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From Troy Kruthoff <>
Subject Re: when to use another document and when not to?
Date Mon, 21 Jul 2008 16:03:58 GMT

On Jul 21, 2008, at 6:07 AM, Bradford Winfrey wrote:

> I know I had lobbied for multi-key GET's before, what I've done in  
> the meantime is basically the n+1 problem.  My only gripe with it,  
> is that I have to keep appending documents into a hash as I could  
> load the same document twice but, since I'm using the doc._id as the  
> key of the hash I just let it overwrite whatever's there, then sort  
> the values accordingly.  It doesn't seem to be too bad performance  
> wise, but there's only a trickle of traffic to my server (and even  
> that is only running 256Mb of RAM).  It still seems to do the trick  
> for the time being, if I knew more Erlang I'd try to patch it up -  
> heck, even though I don't I still want to give it another shot.

Big ditto here, but I wanted to add that we implemented a runtime  
identity map and it is working pretty well... e.g. if you abstract all  
the GET requests to couch, you can check to see if your hash already  
has the id to at least eliminate calling couch twice for the same in a single session.  As soon as we finish our proof of  
concept, we plan to introduce ourselves to erlang and get couch doing  
multi-gets, which we view as a "performance optimization".  I've seen  
this brought up a few times so I have to believe somebody is going to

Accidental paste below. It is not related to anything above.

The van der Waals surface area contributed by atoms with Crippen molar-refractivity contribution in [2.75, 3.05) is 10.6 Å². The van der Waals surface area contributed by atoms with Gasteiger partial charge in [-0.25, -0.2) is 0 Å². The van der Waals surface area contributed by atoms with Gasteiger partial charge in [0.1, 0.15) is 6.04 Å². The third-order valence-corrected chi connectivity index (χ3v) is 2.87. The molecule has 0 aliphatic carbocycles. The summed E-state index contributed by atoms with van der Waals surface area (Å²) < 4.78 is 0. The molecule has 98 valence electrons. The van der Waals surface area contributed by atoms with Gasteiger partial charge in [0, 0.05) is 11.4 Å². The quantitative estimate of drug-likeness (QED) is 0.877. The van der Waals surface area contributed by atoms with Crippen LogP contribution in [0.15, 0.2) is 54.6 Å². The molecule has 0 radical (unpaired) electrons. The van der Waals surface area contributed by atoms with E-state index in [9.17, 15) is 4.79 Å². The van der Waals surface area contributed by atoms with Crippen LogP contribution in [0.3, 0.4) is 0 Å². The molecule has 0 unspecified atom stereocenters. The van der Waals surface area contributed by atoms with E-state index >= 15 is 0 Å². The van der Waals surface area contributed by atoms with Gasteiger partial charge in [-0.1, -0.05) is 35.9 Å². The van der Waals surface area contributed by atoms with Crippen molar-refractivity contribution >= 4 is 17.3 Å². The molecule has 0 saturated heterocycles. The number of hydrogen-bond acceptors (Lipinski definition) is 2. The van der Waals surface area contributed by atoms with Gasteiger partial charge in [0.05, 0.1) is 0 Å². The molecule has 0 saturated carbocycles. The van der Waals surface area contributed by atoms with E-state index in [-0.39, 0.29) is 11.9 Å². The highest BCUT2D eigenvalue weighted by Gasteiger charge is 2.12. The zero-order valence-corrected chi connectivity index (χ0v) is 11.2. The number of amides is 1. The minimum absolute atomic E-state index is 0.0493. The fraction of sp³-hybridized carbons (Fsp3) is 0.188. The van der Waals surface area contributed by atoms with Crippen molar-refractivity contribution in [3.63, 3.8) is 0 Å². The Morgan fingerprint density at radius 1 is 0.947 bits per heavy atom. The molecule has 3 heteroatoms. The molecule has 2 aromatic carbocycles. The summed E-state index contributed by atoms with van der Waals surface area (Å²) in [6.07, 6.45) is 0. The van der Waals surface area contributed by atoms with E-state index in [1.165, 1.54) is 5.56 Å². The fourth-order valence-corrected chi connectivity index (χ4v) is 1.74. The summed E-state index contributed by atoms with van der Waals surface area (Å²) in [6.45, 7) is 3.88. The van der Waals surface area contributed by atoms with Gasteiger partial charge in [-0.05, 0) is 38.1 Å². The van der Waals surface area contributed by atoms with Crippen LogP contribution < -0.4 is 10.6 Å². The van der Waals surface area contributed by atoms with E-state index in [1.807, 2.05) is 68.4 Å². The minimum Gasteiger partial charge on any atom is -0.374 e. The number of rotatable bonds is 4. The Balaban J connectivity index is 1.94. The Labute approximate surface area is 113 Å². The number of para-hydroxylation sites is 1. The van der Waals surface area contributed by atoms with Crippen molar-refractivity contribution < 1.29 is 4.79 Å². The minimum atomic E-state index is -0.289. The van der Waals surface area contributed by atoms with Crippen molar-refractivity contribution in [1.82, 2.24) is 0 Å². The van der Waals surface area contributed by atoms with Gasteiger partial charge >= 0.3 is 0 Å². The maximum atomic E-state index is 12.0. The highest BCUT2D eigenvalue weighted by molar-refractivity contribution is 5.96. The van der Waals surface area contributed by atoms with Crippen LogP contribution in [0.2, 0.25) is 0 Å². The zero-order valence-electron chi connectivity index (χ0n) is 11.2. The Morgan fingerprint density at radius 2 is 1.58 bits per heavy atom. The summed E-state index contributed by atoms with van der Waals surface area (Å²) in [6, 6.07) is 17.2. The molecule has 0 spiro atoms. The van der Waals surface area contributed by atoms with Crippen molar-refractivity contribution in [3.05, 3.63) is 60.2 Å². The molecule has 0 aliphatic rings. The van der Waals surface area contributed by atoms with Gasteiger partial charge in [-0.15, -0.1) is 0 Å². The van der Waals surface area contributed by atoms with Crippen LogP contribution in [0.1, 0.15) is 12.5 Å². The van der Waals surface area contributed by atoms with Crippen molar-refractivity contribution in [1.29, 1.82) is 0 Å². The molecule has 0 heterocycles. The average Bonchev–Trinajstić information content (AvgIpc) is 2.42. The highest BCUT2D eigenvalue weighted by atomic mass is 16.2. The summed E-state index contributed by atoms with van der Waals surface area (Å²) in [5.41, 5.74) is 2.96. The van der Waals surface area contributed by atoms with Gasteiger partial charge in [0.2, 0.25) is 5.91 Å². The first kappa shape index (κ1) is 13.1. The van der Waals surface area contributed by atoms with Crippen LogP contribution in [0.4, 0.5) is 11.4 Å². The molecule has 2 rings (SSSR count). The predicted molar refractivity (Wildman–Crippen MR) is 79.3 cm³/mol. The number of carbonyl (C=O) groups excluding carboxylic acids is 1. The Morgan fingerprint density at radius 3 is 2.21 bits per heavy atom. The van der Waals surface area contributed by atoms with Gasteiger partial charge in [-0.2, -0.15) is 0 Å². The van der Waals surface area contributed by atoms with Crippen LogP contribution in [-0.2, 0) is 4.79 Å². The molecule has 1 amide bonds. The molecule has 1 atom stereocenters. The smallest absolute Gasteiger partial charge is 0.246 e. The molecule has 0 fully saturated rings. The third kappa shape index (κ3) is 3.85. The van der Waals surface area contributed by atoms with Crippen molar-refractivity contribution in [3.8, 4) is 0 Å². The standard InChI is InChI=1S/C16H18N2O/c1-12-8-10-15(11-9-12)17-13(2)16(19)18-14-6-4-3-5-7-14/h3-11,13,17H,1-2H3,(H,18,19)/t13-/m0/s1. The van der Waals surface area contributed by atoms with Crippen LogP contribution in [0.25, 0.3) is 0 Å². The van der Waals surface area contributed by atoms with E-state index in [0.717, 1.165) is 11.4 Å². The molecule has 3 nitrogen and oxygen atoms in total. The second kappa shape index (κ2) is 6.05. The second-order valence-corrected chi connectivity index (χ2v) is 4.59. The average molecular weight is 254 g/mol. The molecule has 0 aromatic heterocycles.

get it done sooner or later.

> ----- Original Message ----
> From: Sho Fukamachi <>
> To:
> Sent: Monday, July 21, 2008 5:56:51 AM
> Subject: Re: when to use another document and when not to?
> On 21/07/2008, at 7:32 PM, Andrew Richards wrote:
>> 1. Put all of the user's data data into the subscription document at
>> the time it's written. Then, when you get the subscription documents,
>> the necessary data will be right there.
> Yes - and the advantage of this method is that you can also write
> "options" in there (such as the aforementioned "email on update" etc,
> since we all seem to be discussing hypothetical Twitter clones!). I
> agree data storage space is not really an issue we should care about
> much these days, especially with small things like user account info.
>> 2. Or, just do a lot of GETs for all of the data you need. It  
>> actually
>> works. (Or even better, get them from something like memcached).
> Hm, I would lean away from any n+1 situation like this. Memcached is
> fast but it's not unlimited .. it's much more elegant to be able to
> get it all at once if at all possible ..
>> While the first one does indeed introduce replicated data, it will
>> yield very nice performance benefits (this is in line with how